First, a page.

Your school principals, in partnership with district and central administrators, are continuing to develop school-level plans for every public school in New York City. We are currently planning for around three-quarters of our students (over 700,000 students) to begin the school year in a blended learning mode. This means that they’ll learn in-person in a school building part of the school week and continue learning remotely from home for the rest of the week. The remaining families in our DOE community will begin the year in fully remote learning mode.
You can move your child into 100 percent remote learning at any time using the Learning Preference(Open external link) online form. Families who choose 100 percent remote learning can opt back into blended learning on a quarterly basis, beginning in November.
What Happens if Students Attend School In-Person on a Day They are Not Scheduled to Attend
Schools will work closely with families to clearly communicate which days their child will attend school in-person. The DOE encourages you to make alternate childcare arrangements and to build a plan to help ensure that your child does not arrive at school on unscheduled days. If a student arrives at school on days when they are scheduled for remote learning, your child’s school will inform you. All children attending on an unscheduled day will need to be picked up or will be sent home, depending on age and other factors. For more information on policies for students who attend school on a mistaken day, visit schools.nyc.gov/returntoschool2020 .
Supports for Students with Individualized Education Programs
The DOE will provide students with disabilities access to in-person instruction during blended learning. If your child's IEP recommends related services, you will soon receive a survey where you will be asked to express your preference for in-person or remote therapy. Upon school opening, your child's school will contact you to discuss your child's specific schedule and make every effort to align your request to available services. The DOE will release additional guidance and information for families of students with disabilities shortly.
Supports for Students in Temporary Housing and Foster Care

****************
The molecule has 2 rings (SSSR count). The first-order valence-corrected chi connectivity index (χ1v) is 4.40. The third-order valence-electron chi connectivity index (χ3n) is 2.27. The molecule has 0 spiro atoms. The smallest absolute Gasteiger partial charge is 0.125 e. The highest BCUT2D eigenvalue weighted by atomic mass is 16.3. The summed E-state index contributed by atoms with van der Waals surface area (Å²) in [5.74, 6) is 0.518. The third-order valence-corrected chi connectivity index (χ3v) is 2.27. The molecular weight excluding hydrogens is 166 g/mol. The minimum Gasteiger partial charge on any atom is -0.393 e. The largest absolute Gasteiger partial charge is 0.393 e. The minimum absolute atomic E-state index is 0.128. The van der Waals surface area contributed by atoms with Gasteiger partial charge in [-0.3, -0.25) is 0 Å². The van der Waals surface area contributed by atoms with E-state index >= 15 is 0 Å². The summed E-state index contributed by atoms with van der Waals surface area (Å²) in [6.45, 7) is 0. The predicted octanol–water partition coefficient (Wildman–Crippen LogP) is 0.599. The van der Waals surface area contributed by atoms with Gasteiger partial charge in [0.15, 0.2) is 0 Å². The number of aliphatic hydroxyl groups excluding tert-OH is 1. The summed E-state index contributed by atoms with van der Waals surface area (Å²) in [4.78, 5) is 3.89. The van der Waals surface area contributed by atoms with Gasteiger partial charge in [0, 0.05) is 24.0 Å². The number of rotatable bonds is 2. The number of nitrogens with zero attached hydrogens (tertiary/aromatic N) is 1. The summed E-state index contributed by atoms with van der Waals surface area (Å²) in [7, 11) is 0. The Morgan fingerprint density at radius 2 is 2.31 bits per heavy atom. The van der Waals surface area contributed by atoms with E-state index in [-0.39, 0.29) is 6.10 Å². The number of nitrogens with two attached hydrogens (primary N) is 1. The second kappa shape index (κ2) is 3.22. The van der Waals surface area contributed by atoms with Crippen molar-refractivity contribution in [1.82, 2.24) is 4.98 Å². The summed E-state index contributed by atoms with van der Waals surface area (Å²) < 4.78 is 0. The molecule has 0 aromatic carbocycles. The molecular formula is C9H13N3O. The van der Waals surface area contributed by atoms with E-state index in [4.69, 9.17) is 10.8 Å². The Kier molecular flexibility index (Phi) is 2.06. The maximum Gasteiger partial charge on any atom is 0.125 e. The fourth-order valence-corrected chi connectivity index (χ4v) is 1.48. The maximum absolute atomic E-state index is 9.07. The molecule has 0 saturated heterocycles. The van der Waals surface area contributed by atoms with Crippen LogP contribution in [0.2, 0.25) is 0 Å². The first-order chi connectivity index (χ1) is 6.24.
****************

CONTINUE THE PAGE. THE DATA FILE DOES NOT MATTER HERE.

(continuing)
Students in temporary housing and foster care face unique challenges as a result of COVID-19, including the shift to remote learning. We have been providing additional supports to these students, including ensuring their early receipt of remote learning devices. Any remote learning devices given to students in shelter have cellular capabilities. As possible and appropriate, students in temporary housing and foster care may also receive additional in-person instruction, depending on a school’s programming model, overall student needs, and capacity.
August 3, 2020
I hope you are safe and healthy, and finding some rest and relaxation this summer. As we are approaching the start
of the 2020-21 school year, I want to share some important new information with you about health and safety protocols
in your child’s school—and every school—for the upcoming year.
All schools are preparing for blended learning, during which students learn in-person in school buildings for part of the week,
and continue learning remotely from home on the other days. However, any family can choose 100% remote learning for any
reason. If your preference is 100% remote learning, we ask that you let us know by this Friday, August 7, so that schools have
enough time to plan. Please visit schools.nyc.gov/returntoschool2020 to fill out a short web form, or call 311.
In this letter you will find:
Criteria to Open Schools and Keep them Open
What Happens if Someone Gets Sick: New Information on COVID-19 Testing and Tracing in Schools
Overall Health and Safety Protocols for Every School Criteria to Open Schools and Keep them Open
While we continue to carefully monitor a constantly changing health landscape, one thing remains steadfast:
our commitment to the health and safety of our students, teachers, and staff. This priority is the foundation of
all of our policy moving into September.
On July 31, the Mayor and I announced that for school buildings to open in September and remain open, on a
weekly average the city must see fewer than 3% of all COVID-19 tests come back positive. Additionally, if
3% or more of New Yorkers who are tested for COVID-19 are found to have the virus after we open, school
buildings will close again, and 100% of learning will be remote for every student.
Since June, we’ve hovered around 1-2%, and are working closely with the New York City Department of Health
and Mental Hygiene (NYC Health), NYC Test + Trace, and the Mayor’s Office to prepare for a coordinated
school reopening. If staff and students aren’t healthy, they can’t teach and learn, and we are doing all we can to
ensure that schools remain safe and healthy for learning.